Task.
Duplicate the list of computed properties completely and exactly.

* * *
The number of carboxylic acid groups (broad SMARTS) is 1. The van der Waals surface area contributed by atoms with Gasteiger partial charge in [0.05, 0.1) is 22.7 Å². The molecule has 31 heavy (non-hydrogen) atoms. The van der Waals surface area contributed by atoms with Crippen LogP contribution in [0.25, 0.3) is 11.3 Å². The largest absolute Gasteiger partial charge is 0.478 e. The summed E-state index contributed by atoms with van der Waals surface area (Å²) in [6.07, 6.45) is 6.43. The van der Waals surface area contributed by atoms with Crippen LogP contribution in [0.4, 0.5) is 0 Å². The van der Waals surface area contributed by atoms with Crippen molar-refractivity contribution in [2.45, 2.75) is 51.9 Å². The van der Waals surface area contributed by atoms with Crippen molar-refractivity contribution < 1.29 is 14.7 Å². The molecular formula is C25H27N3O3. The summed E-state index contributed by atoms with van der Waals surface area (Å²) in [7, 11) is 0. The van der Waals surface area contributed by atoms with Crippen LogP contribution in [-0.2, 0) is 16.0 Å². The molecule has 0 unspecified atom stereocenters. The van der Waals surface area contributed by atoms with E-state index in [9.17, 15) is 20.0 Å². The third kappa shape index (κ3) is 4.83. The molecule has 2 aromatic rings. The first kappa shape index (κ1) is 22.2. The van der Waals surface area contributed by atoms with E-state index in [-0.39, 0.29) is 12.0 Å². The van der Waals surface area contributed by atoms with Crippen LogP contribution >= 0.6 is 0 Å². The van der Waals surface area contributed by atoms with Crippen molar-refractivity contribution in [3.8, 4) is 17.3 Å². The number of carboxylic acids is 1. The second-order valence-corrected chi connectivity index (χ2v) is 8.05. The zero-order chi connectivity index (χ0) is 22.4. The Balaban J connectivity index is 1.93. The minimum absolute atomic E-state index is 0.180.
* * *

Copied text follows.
The number of carboxylic acid groups (broad SMARTS) is 1. The van der Waals surface area contributed by atoms with Gasteiger partial charge in [0.05, 0.1) is 22.7 Å². The molecule has 31 heavy (non-hydrogen) atoms. The van der Waals surface area contributed by atoms with Crippen LogP contribution in [0.25, 0.3) is 11.3 Å². The largest absolute Gasteiger partial charge is 0.478 e. The summed E-state index contributed by atoms with van der Waals surface area (Å²) in [6.07, 6.45) is 6.43. The van der Waals surface area contributed by atoms with Crippen LogP contribution in [0.4, 0.5) is 0 Å². The van der Waals surface area contributed by atoms with Crippen molar-refractivity contribution in [2.45, 2.75) is 51.9 Å². The van der Waals surface area contributed by atoms with Crippen molar-refractivity contribution < 1.29 is 14.7 Å². The molecular formula is C25H27N3O3. The summed E-state index contributed by atoms with van der Waals surface area (Å²) in [7, 11) is 0. The van der Waals surface area contributed by atoms with Crippen LogP contribution in [-0.2, 0) is 16.0 Å². The molecule has 0 unspecified atom stereocenters. The van der Waals surface area contributed by atoms with E-state index in [9.17, 15) is 20.0 Å². The third kappa shape index (κ3) is 4.83. The molecule has 2 aromatic rings. The first kappa shape index (κ1) is 22.2. The van der Waals surface area contributed by atoms with E-state index in [-0.39, 0.29) is 12.0 Å². The van der Waals surface area contributed by atoms with Crippen LogP contribution >= 0.6 is 0 Å². The van der Waals surface area contributed by atoms with Crippen molar-refractivity contribution in [3.8, 4) is 17.3 Å². The number of carboxylic acids is 1. The second-order valence-corrected chi connectivity index (χ2v) is 8.05. The zero-order chi connectivity index (χ0) is 22.4. The Balaban J connectivity index is 1.93. The minimum absolute atomic E-state index is 0.180.